Christmas Conference Season

A draft post from December 2011, never published but worth considering this year before the Christmas conference season is once again upon us.

From the look of my Twitter timeline, and the absence of a handful of colleagues, it is the time of year for Christmas meetings of this or that groups of Chemists.  I’m not a great fan of Christmas meetings for a variety of reasons but that’s not what has me thinking this lunchtime.  @S_J_Lancaster just asked (MASC11 is Macrocyclic and Supramolecular Chemistry):

Are any of the #MASC11 lectures captured?

And there it is.

How many talks at conferences are actually interesting/useful/insightful? For me there have always been a handful that are relevant or inspiring and then there is the rest.  There are the big names presenting that you feel obliged to go to and be seen at, there are the early career researchers presenting who deserve a good sized audience but who’s topic is not really of interest and there are the rest of the talks by fledged academics that are not in your area and not interesting to you.  If you break down the cost of a conference per hour of meaningful content, it’s a pretty expensive hourly rate!

Why aren’t conference talks screencast?  I’m not necessarily talking about the high tech solution of video recording of the room, edited to produce a glistening and wonderful piece of entertainment.  If you want that, go and watch the latest Brian Cox lecture on iPlayer.  I’m talking about slides and voice, what more do you need?  One PC running Camtasia or similar, and one dictaphone would be all that is required.  And how many more researchers could benefit from those talks?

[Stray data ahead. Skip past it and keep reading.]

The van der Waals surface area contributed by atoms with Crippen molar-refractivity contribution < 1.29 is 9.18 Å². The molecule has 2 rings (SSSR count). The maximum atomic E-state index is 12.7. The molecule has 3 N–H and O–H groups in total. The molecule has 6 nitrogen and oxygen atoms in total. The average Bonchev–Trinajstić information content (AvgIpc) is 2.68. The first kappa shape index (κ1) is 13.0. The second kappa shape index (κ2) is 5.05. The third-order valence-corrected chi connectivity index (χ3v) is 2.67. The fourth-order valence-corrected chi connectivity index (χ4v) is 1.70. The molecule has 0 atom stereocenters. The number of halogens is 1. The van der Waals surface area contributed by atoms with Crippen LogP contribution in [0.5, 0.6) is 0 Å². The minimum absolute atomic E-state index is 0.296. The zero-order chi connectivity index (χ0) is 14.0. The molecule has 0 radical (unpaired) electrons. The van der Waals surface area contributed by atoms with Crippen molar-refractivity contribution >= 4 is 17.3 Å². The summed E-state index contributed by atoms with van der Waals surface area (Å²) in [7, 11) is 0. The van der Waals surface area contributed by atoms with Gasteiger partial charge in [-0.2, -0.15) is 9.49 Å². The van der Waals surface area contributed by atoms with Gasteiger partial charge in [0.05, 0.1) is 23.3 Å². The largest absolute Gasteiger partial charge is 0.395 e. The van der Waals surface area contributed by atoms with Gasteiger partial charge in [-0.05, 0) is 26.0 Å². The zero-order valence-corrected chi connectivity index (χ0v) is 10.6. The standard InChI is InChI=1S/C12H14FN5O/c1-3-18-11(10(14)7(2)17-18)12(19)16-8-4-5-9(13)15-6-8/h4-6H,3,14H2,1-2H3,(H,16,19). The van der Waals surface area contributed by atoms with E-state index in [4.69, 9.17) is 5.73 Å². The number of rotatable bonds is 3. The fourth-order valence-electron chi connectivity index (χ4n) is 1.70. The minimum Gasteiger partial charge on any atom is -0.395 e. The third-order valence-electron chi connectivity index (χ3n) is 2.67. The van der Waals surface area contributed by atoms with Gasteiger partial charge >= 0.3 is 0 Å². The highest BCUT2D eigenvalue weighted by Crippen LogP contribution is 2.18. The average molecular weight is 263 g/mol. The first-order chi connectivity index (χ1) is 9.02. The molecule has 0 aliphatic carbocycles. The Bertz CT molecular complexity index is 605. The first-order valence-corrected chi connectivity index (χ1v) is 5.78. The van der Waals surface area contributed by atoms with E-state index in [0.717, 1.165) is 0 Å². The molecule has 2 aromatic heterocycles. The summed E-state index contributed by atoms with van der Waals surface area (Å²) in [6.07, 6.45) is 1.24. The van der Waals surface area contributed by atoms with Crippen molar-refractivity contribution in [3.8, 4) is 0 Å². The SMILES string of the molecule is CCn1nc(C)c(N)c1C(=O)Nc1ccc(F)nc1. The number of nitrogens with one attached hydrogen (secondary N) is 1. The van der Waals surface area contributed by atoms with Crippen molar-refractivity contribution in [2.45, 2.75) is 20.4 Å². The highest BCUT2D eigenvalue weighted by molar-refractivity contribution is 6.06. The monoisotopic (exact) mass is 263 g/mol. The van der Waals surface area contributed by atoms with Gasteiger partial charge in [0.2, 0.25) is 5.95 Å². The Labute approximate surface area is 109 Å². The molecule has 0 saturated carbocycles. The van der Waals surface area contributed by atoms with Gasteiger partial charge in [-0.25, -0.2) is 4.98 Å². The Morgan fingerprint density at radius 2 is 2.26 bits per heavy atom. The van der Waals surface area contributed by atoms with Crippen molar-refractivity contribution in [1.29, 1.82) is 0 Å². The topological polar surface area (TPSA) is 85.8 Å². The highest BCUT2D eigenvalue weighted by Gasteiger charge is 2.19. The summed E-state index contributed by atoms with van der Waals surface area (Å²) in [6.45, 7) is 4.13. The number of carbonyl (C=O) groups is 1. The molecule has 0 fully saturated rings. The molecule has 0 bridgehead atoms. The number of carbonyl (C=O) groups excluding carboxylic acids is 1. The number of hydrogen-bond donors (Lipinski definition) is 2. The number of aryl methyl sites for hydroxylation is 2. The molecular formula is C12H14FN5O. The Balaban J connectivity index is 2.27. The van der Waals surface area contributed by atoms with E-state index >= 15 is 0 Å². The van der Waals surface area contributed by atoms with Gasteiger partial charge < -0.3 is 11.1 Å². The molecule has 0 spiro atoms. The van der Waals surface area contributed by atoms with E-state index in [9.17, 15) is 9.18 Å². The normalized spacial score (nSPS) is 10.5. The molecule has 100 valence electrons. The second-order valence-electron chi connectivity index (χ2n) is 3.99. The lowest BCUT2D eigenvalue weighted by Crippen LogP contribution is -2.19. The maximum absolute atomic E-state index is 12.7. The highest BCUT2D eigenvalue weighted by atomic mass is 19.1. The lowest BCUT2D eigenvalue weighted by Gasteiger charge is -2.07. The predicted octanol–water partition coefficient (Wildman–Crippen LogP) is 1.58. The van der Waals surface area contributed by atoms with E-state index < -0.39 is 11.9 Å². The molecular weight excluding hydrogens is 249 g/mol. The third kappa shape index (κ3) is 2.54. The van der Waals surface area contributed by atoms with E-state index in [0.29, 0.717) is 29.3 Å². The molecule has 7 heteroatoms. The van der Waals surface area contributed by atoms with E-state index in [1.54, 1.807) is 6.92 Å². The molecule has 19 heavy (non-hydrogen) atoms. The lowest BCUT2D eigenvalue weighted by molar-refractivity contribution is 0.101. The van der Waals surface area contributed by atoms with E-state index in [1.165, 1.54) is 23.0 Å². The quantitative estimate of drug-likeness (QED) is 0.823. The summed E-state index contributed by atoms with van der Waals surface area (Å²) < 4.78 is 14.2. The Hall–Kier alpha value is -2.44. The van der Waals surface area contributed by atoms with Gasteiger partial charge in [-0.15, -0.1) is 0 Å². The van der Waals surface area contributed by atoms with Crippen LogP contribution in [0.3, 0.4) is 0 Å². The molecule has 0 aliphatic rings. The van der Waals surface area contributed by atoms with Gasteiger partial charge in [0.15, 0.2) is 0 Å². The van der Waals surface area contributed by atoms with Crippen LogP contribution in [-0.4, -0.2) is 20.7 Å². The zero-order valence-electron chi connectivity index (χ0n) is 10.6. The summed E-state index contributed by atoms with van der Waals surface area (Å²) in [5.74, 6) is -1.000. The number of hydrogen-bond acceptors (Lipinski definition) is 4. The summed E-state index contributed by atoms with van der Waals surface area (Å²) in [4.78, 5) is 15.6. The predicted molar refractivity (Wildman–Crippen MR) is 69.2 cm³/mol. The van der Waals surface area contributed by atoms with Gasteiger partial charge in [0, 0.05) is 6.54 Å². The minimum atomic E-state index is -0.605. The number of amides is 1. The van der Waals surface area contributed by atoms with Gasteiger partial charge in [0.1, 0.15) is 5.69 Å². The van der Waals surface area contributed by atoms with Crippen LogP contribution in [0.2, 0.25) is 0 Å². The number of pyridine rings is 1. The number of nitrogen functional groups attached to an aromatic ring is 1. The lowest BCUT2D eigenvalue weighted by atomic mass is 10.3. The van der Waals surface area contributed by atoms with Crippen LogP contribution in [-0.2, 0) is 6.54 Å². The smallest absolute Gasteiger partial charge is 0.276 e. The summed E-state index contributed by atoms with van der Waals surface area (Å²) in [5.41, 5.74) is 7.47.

At this point you’re probably shaking your head and thinking that I don’t understand that conferences are about the face-to-face interactions, the conversations, the network maintenance and connection building. No, seriously, I get it.  But I also understand what it is like to have a very very limited budget for conference attendance, to miss out on the cutting edge ideas and general sense of where a field is headed, and a general sense of not knowing who the new key players are in a field. Capturing the lectures at conferences would go some way to alieviating this. Look at the popularity of TED talks, would a chemistry version of that not be similarly useful?

There are also more practical reasons why this would generally be a good thing: every academic makes a value judgement when contemplating a conference trip.  We decide if the complex constellation of finance, teaching timetable, family committments, merit of speakers and opportunities to present are alligned well enough to pay up and head off to a meeting.  There are often ‘nearly but not quite’ conferences where we fancy going for a couple of sessions, but not the whole thing (and unless it is hyperlocal, day delegate rates are not worthwhile).  We could just as easily catchup later via YouTube or similar.

The delegate rates are probably one of the main reasons this can’t happen. Conferences are expensive to organise and run, and the fear would be that attendance would suffer if people could watch later from the comfort of their own desks.  But subtract catering, room hire, printed material and a few other things from that cost; compensate with technical support (recording, editing, uploading), webhosting etc and you could probably come up with a reasonably fair pay-per-view rate.